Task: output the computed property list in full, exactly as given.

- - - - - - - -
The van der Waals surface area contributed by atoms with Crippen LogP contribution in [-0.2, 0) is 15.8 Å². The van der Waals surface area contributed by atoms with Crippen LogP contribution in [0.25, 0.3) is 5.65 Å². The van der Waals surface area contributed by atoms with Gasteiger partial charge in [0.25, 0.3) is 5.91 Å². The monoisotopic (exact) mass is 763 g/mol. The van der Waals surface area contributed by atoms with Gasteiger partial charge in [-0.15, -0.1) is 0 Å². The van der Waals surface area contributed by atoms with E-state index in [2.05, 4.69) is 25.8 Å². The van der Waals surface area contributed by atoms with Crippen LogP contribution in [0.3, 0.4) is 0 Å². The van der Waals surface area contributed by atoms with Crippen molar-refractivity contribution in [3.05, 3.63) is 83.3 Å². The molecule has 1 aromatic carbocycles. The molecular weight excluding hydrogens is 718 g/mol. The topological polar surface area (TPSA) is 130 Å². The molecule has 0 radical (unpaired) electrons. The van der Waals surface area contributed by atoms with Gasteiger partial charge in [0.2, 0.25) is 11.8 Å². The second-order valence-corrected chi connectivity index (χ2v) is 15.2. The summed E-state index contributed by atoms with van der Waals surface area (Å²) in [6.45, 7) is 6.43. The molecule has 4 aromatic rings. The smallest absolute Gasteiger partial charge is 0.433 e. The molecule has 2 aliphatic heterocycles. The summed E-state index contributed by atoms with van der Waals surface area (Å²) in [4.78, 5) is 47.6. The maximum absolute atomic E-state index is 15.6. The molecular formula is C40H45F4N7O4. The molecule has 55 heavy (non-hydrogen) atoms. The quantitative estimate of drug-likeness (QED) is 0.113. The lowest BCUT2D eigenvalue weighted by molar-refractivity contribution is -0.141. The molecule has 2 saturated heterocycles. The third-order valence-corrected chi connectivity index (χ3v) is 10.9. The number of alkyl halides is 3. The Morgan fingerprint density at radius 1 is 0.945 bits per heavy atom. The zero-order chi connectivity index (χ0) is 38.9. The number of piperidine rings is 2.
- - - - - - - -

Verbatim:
The van der Waals surface area contributed by atoms with Crippen LogP contribution in [-0.2, 0) is 15.8 Å². The van der Waals surface area contributed by atoms with Crippen LogP contribution in [0.25, 0.3) is 5.65 Å². The van der Waals surface area contributed by atoms with Gasteiger partial charge in [0.25, 0.3) is 5.91 Å². The monoisotopic (exact) mass is 763 g/mol. The van der Waals surface area contributed by atoms with Gasteiger partial charge in [-0.15, -0.1) is 0 Å². The van der Waals surface area contributed by atoms with E-state index in [2.05, 4.69) is 25.8 Å². The van der Waals surface area contributed by atoms with Crippen LogP contribution in [0.3, 0.4) is 0 Å². The van der Waals surface area contributed by atoms with Crippen molar-refractivity contribution in [3.05, 3.63) is 83.3 Å². The molecule has 1 aromatic carbocycles. The molecular weight excluding hydrogens is 718 g/mol. The topological polar surface area (TPSA) is 130 Å². The molecule has 0 radical (unpaired) electrons. The van der Waals surface area contributed by atoms with Gasteiger partial charge in [0.2, 0.25) is 11.8 Å². The second-order valence-corrected chi connectivity index (χ2v) is 15.2. The summed E-state index contributed by atoms with van der Waals surface area (Å²) in [6.45, 7) is 6.43. The molecule has 4 aromatic rings. The smallest absolute Gasteiger partial charge is 0.433 e. The molecule has 2 aliphatic heterocycles. The summed E-state index contributed by atoms with van der Waals surface area (Å²) in [4.78, 5) is 47.6. The maximum absolute atomic E-state index is 15.6. The molecular formula is C40H45F4N7O4. The molecule has 55 heavy (non-hydrogen) atoms. The quantitative estimate of drug-likeness (QED) is 0.113. The lowest BCUT2D eigenvalue weighted by molar-refractivity contribution is -0.141. The molecule has 2 saturated heterocycles. The third-order valence-corrected chi connectivity index (χ3v) is 10.9. The number of alkyl halides is 3. The Morgan fingerprint density at radius 1 is 0.945 bits per heavy atom. The zero-order chi connectivity index (χ0) is 38.9. The number of piperidine rings is 2.